Get to Know Your IRA

If you think most Americans know the basics about investing and saving for retirement, check out the stats from this AARP Financial survey:

  • Some 71% of surveyed Americans believe that IRAs are worthwhile, but only 39% of them have an IRA account.
  • 44% of Americans, and half of those in the critical saving years between 18 and 49, profess ignorance about how IRAs work.
  • More than half, 55%, don't know the difference between a Roth IRA and a Traditional IRA.
  • More than a third, 36%, aren't sure whether they're eligible to contribute to an IRA, and two-thirds don't know that those 50 or older can contribute even more money each year.

The good news: These sad stats can be improved. If you're still in the dark about IRAs, read on.

How do IRAs work?
In a traditional IRA, the money you contribute gets deducted from your taxable income. For tax year 2008, the contribution limit is $5,000 for those who qualify, and $6,000 for those 50 and older. So if you earn $50,000 and contribute $5,000, your reported income will be $45,000, lowering your income bracket and saving you tax dollars up front. In exchange, when you start taking money out of your IRA (withdrawals become mandatory beginning at age 70 1/2), those funds will be taxable at your regular income rate.

With the Roth IRA, your contributions are made with post-tax dollars, making no dent in your taxable income for the year. But in return for that up-front tax hit, you get to enjoy those funds tax-free in retirement, with no mandatory withdrawals. So if your $50,000 in contributions grows to a nest egg of $350,000, you won't pay a dime in taxes on your $300,000 capital gain. Not too shabby!

If that kind of growth sounds impossible, think again: A 10% growth rate and 20 years will just about get you there. Where can you find that kind of performance? Check out these familiar stocks' 20-year average annual growth rates:

Stock

20-Year Average Return

CVS Caremark (NYSE: CVS  )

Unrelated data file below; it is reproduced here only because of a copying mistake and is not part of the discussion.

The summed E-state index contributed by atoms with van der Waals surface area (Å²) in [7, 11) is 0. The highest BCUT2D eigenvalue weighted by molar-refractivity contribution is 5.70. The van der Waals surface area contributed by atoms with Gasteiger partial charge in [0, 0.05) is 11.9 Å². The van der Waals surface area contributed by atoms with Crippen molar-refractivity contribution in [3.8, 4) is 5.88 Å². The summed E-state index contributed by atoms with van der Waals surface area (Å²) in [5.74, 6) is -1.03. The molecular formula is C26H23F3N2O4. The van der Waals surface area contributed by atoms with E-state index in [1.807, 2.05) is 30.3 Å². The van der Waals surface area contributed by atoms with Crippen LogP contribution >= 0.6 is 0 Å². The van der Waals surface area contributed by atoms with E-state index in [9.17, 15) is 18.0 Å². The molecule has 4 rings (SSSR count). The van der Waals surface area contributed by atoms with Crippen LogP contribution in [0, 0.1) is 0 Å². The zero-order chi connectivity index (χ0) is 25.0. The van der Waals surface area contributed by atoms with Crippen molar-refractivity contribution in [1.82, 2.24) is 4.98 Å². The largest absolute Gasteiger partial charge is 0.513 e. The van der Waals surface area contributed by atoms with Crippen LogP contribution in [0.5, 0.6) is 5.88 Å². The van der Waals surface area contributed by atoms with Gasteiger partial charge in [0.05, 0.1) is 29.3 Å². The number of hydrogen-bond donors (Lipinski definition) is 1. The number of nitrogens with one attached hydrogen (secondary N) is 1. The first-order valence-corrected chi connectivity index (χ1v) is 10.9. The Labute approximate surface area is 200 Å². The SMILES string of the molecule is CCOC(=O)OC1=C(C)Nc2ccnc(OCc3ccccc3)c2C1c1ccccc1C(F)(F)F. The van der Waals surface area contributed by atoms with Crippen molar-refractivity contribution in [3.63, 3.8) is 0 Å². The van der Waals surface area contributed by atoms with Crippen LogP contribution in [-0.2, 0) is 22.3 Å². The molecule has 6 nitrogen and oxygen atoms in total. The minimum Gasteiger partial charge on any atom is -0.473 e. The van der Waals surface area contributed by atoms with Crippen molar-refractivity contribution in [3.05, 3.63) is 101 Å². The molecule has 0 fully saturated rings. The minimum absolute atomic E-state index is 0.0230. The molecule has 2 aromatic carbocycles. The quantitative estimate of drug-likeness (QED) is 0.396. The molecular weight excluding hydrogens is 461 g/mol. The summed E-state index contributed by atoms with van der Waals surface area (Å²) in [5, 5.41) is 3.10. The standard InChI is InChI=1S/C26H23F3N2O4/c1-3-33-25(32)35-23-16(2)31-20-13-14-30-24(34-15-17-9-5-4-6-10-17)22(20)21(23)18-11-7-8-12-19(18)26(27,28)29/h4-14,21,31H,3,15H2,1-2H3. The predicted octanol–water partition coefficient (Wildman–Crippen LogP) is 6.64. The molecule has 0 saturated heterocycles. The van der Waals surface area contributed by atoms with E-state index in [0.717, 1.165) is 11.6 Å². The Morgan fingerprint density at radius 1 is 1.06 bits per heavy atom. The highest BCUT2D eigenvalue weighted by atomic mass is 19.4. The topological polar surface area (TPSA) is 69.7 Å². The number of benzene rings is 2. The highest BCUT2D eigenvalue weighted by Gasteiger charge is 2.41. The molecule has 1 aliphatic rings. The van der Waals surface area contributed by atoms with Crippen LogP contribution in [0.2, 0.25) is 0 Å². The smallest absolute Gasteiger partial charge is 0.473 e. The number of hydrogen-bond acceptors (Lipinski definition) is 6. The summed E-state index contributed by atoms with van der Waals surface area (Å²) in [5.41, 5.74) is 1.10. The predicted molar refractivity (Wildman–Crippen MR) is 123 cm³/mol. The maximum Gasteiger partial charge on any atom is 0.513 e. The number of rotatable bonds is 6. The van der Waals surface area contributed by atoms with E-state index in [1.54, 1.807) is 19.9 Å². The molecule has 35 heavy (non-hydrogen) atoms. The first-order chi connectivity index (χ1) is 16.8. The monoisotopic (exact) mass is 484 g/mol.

11.3%

Williams Cos. (NYSE: WMB  )

11.9%

Illinois Tool Works (NYSE: ITW  )

13.1%

Lowe's (NYSE: LOW  )

18.7%

ExxonMobil (NYSE: XOM  )

13.1%

Learn much more about IRAs in our IRA Center. And for tips on retiring well, including stock and fund recommendations, take our Rule Your Retirement newsletter service for a free 30-day tryout.

Longtime Fool contributor Selena Maranjian does not own shares of any companies mentioned in this article. Try our investing newsletters free for 30 days. The Motley Fool is Fools writing for Fools.


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Help us keep this a respectfully Foolish area! This is a place for our readers to discuss, debate, and learn more about the Foolish investing topic you read about above. Help us keep it clean and safe. If you believe a comment is abusive or otherwise violates our Fool's Rules, please report it via the Report this Comment Report this Comment icon found on every comment.

  • Report this Comment On January 14, 2009, at 11:10 AM, davidkubica1 wrote:

    Most IRAs can also be better diversified by putting your money into more asset classes. Investing 10% - 20% of your funds into managed futures accounts is a great example of this and is highly recommended by investment advisors. Most people when you ask them about investments will simply focus on the big 3: stocks, bonds, and cash. It is because this is all they know. I would recommend looking into researching managed futures if you would like to better diversify.

    If you are interested in managed futures, you can try www.managedfuturesdepot.com. They usually have some pretty good programs that they offer. This one: http://www.managedfuturesdepot.com/NDXShadrach1108.pdf had a return in 2008 of over 128% and has averaged a monthly return of over 8% since its inception 5 years ago. The nice thing about these performance sheets is that you know they are authentic. Managed futures returns are regulated vigorously by the CFTC and are all stated NET OF EXPENSES.

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